Here today and gone tomorrow? Integrity and anti-corruption in the private sector post covid-19
Governments are already contemplating life after lockdown and are keen to permit as many businesses as possible to resume operations, ramp up global trade once more, and to galvanise their economies as best they can - even as forecasts about global recession get bleaker by the day.
As economic activity resumes, what will be the effects of the pandemic on the health and well-being of corporate integrity standards and anti-corruption compliance? What support will companies need or want in the post-covid economic reality?
Does Horrid History Help?
Looking forward makes it tempting for policy makers to look back to similar periods of economic misery such as the fallout following the Spanish Flu, the Great Depression, or the long shadow of the economic downturn after the financial crisis in 2008. Whatever these new or re-cycled economic recovery programmes entail, there are bound to be implications for anti-corruption compliance. Laws introducing new compliance standards followed the 2008 financial crisis, but the changes experienced by companies in the last 10 years or so that have influenced anti-corruption compliance are profound and exceed the scope of the policy making that has followed these historical examples.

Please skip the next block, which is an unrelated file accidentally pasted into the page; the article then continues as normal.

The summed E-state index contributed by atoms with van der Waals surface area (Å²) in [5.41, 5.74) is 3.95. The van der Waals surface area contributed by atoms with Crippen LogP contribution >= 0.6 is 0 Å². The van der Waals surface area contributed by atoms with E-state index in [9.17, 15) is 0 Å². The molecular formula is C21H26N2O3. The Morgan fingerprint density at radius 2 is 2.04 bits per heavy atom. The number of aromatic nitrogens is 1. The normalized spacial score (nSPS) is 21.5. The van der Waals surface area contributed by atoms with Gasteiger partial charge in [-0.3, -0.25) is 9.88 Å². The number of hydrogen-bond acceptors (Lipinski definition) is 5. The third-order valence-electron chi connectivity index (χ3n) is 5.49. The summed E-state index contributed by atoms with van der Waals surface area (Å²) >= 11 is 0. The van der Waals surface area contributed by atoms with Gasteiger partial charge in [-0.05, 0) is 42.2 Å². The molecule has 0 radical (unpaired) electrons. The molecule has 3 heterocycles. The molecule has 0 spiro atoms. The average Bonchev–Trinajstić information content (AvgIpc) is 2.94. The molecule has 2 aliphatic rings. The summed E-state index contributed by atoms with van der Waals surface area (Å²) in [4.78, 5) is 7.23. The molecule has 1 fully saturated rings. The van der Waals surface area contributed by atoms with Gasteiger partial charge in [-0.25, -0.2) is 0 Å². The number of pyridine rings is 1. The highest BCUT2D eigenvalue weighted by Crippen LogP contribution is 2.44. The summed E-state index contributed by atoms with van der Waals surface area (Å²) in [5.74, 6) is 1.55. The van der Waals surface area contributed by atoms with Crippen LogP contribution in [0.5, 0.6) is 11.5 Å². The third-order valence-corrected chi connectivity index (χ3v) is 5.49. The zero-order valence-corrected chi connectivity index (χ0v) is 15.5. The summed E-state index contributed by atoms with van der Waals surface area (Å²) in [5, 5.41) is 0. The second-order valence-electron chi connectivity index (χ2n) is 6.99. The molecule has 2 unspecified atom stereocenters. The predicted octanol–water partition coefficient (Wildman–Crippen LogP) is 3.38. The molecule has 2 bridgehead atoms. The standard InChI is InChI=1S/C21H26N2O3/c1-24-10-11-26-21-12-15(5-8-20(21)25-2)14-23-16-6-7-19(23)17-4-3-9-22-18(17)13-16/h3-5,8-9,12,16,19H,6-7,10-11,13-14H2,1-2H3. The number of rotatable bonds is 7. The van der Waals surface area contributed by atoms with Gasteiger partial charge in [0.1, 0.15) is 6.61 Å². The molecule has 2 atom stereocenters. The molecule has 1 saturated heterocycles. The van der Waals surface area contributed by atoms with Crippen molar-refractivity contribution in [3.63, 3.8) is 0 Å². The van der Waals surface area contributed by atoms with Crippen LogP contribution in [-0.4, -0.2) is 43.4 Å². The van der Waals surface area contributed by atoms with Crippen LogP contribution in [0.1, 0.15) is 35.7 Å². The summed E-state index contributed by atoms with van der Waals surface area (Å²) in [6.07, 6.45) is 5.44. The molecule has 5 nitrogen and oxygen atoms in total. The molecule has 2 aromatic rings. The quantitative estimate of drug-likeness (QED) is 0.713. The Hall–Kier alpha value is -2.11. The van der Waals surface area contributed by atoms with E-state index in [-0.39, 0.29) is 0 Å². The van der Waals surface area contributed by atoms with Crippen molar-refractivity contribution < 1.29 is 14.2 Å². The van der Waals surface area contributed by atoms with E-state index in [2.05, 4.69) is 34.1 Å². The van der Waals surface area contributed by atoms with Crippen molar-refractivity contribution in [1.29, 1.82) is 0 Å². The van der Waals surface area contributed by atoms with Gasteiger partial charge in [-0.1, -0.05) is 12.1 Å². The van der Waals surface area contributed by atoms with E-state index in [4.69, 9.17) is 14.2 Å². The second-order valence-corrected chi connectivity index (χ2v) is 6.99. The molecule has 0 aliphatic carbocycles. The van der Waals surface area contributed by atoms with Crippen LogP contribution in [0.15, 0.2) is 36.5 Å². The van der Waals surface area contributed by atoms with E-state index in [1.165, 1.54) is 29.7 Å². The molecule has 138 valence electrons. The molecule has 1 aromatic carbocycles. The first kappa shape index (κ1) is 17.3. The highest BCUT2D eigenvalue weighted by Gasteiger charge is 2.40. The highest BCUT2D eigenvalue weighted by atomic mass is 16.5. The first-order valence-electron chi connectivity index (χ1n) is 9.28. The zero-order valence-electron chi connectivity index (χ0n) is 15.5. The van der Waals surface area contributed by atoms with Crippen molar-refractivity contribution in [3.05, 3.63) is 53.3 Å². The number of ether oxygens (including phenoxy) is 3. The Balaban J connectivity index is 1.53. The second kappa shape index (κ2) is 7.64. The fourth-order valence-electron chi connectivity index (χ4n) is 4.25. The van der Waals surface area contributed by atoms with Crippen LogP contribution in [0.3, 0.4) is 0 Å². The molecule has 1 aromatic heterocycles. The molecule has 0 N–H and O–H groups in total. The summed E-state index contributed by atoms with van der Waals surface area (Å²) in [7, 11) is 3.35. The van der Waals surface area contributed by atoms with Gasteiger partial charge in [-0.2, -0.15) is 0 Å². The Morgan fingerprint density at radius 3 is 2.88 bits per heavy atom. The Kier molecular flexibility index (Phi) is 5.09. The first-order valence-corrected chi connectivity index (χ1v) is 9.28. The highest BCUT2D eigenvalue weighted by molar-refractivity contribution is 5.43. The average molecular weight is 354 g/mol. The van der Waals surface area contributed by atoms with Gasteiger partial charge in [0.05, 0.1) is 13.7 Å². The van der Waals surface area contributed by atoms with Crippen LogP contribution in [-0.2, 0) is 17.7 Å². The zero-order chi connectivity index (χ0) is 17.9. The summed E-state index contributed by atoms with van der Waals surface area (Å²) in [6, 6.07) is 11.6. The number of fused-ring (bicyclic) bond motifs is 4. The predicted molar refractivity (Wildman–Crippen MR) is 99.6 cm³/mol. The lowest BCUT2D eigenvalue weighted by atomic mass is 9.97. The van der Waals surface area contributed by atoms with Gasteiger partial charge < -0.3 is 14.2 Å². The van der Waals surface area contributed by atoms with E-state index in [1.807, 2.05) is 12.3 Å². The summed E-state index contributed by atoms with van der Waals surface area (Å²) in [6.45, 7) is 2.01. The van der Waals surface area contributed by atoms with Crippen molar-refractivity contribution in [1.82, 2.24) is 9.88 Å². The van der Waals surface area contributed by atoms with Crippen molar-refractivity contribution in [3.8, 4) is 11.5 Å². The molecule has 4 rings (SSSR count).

These changes were not only the result of new laws around the globe criminalising corporate bribery inspired by the OECD Bribery Convention and the ensuing explosion of interest in anti-corruption compliance. They were also more comprehensive and included:
- digital developments in all aspects of business conduct, such as interacting with customers, suppliers and other third parties;
- broader questions of the company’s role in society;
- corporate governance;
- behavioural science.
These are just some of the transformations that have influenced anti-corruption compliance, ethics and the notion of acting with integrity over the last decade.